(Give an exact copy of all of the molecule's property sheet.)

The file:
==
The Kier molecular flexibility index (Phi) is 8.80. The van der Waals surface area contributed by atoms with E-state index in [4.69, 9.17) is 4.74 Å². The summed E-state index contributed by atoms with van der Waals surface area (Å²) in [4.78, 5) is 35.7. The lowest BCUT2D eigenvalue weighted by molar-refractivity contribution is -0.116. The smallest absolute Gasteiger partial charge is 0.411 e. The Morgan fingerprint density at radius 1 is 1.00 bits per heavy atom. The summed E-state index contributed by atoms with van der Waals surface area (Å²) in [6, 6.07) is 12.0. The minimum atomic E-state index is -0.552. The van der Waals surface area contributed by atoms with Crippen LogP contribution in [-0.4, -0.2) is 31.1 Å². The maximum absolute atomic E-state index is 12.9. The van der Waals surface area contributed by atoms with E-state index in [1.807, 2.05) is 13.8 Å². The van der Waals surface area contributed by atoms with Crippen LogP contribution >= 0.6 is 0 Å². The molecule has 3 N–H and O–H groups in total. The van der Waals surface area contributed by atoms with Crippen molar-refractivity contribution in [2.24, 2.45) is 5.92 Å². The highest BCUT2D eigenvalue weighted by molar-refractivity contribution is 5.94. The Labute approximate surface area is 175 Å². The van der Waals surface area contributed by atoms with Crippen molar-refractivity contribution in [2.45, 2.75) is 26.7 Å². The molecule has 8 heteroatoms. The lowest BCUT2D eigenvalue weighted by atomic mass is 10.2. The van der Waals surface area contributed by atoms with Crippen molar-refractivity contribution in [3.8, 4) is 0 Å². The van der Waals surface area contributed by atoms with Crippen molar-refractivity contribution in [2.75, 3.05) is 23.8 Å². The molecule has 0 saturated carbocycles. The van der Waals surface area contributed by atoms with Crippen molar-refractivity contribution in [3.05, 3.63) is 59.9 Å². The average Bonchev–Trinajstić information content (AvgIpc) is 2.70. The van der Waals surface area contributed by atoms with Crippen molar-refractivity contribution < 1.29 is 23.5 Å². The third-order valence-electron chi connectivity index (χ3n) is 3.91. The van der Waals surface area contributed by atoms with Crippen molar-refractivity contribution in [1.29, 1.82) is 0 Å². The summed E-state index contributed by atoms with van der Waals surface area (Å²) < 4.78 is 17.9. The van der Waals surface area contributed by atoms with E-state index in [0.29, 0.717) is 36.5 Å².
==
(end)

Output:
The Kier molecular flexibility index (Phi) is 8.80. The van der Waals surface area contributed by atoms with E-state index in [4.69, 9.17) is 4.74 Å². The summed E-state index contributed by atoms with van der Waals surface area (Å²) in [4.78, 5) is 35.7. The lowest BCUT2D eigenvalue weighted by molar-refractivity contribution is -0.116. The smallest absolute Gasteiger partial charge is 0.411 e. The Morgan fingerprint density at radius 1 is 1.00 bits per heavy atom. The summed E-state index contributed by atoms with van der Waals surface area (Å²) in [6, 6.07) is 12.0. The minimum atomic E-state index is -0.552. The van der Waals surface area contributed by atoms with Crippen LogP contribution in [-0.4, -0.2) is 31.1 Å². The maximum absolute atomic E-state index is 12.9. The van der Waals surface area contributed by atoms with E-state index in [1.807, 2.05) is 13.8 Å². The van der Waals surface area contributed by atoms with Crippen LogP contribution >= 0.6 is 0 Å². The molecule has 3 N–H and O–H groups in total. The van der Waals surface area contributed by atoms with Crippen molar-refractivity contribution in [2.24, 2.45) is 5.92 Å². The highest BCUT2D eigenvalue weighted by molar-refractivity contribution is 5.94. The Labute approximate surface area is 175 Å². The van der Waals surface area contributed by atoms with Crippen molar-refractivity contribution in [2.45, 2.75) is 26.7 Å². The molecule has 8 heteroatoms. The lowest BCUT2D eigenvalue weighted by atomic mass is 10.2. The van der Waals surface area contributed by atoms with Crippen molar-refractivity contribution in [3.8, 4) is 0 Å². The van der Waals surface area contributed by atoms with Crippen molar-refractivity contribution in [2.75, 3.05) is 23.8 Å². The molecule has 0 saturated carbocycles. The van der Waals surface area contributed by atoms with Crippen molar-refractivity contribution in [3.05, 3.63) is 59.9 Å². The average Bonchev–Trinajstić information content (AvgIpc) is 2.70. The van der Waals surface area contributed by atoms with Crippen molar-refractivity contribution < 1.29 is 23.5 Å². The third-order valence-electron chi connectivity index (χ3n) is 3.91. The van der Waals surface area contributed by atoms with Crippen molar-refractivity contribution in [1.29, 1.82) is 0 Å². The summed E-state index contributed by atoms with van der Waals surface area (Å²) < 4.78 is 17.9. The van der Waals surface area contributed by atoms with E-state index in [0.29, 0.717) is 36.5 Å².